WILLIAMSBURG, Va. - Yorktown high schooler Jamie Van Cleave had her first seizure when she was 7 years old.
"It's really scary because you don't know what's going on and you know you're going to have a seizure, but then once it happens you're just gone," she said.
Brie Gesick, a middle school student in Virginia Beach, was also 7 years old.
"It was really scary because I didn't know what was happening and then I found out that I had epilepsy," she said.
What makes the girls different from most people brings them together. They have epilepsy and it's something they'll live with for the rest of their lives.
Epilepsy is a neurological disorder that causes sudden seizures, and exactly when they'll take over is a mystery.
"If there's, like, no one around you that knows how to deal with it, it's even scarier because you don't know what they're going to do to try and help," Gesick said.
Despite the number of people living with the seizure disorder, epilepsy is still misunderstood by many, including some educators.
That's why Jamie and Brie are fighting for safety and protection while they're at school.
Both girls say they have had seizures while at school and that educators weren't apt with how to handle the situation.
For that reason, they've written a bill championed by Senator Bill DeSteph that calls for the state legislature to ensure all school personnel - including nurses, and teachers - are not only prepared, but can also recognize and respond appropriately and efficiently to students experiencing seizures.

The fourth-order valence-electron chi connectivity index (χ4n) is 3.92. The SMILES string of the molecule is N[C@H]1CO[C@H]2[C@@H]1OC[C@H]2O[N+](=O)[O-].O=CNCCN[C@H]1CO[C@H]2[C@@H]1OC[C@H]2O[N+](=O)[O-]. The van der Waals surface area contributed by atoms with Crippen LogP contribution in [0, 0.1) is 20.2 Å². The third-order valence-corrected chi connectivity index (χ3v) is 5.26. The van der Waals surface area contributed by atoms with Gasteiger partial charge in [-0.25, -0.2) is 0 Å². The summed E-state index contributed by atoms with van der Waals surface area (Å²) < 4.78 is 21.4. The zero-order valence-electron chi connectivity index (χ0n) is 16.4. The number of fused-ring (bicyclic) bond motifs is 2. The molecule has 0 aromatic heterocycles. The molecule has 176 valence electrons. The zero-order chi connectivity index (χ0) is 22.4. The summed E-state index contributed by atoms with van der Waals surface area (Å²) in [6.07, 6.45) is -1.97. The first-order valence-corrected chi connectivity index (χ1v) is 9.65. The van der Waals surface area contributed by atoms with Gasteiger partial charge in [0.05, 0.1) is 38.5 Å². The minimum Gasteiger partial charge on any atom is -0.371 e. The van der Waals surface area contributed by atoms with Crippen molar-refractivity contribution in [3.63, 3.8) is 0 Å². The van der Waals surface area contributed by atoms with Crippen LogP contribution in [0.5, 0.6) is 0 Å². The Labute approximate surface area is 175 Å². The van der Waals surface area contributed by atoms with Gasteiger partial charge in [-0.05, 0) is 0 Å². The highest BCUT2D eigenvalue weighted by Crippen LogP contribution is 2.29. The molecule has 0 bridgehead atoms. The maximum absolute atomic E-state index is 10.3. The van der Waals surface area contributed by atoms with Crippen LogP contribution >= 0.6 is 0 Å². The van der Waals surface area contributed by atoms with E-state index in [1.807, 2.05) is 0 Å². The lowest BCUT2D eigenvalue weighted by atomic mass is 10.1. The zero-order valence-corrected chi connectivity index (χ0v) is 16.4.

According to the Epilepsy Foundation, if the bill passes, Virginia would join five other states - Kentucky, Indiana, Texas, Illinois and New Jersey - who have also passed Seizure Safe School Legislation.
"I am honored to sponsor Senate Bill 420, which provides information and training to ensure seizure safe schools,” said Sen. DeSteph, who represents the 8th District of Virginia. “There are more than 3.4 million people in the U.S. living with epilepsy — many of them children. This important legislation will provide safety and security for our young children while they attend school. I am proud to champion the Jamie and Brie Strong Act, as we refer to it here in Virginia, and look forward to joining other states in passing this important legislation.”
While both girls have experienced seizures during school hours, they say their districts have been very supportive.
Jamie said her school, York High, has been incredibly proactive in getting their staff trained through her work with the Epilepsy Foundation. She even holds in-person training with staff members.
"This condition can be isolating and her relationship with the school teachers and administrators has been very uplifting," Jamie's mother, Christie said.
The girls know that not everyone school district is as supportive, that's why they are pushing for a new standard in other schools across the state.
The Jamie and Brie Strong Act has four components included in the bill:
- Train school personnel on seizure detection and first aid response;
- Mandate Seizure Action Plans be on file for every student diagnosed with epilepsy or a seizure disorder, and require those plans be available to all personnel responsible for the student;
- Ensure the administration of medications approved by the U.S. Food & Drug Administration; and
- A Good Samaritan Clause for those who act in good faith in accordance with the bill’s provisions.
On top of charting Virginia's future, both Jamie and Brie are honor roll students.
Jamie's also an avid horseback rider and Brie dominates the soccer field and track. They want to break the stigma about epilepsy and show nothing can hold them back, only move them forward.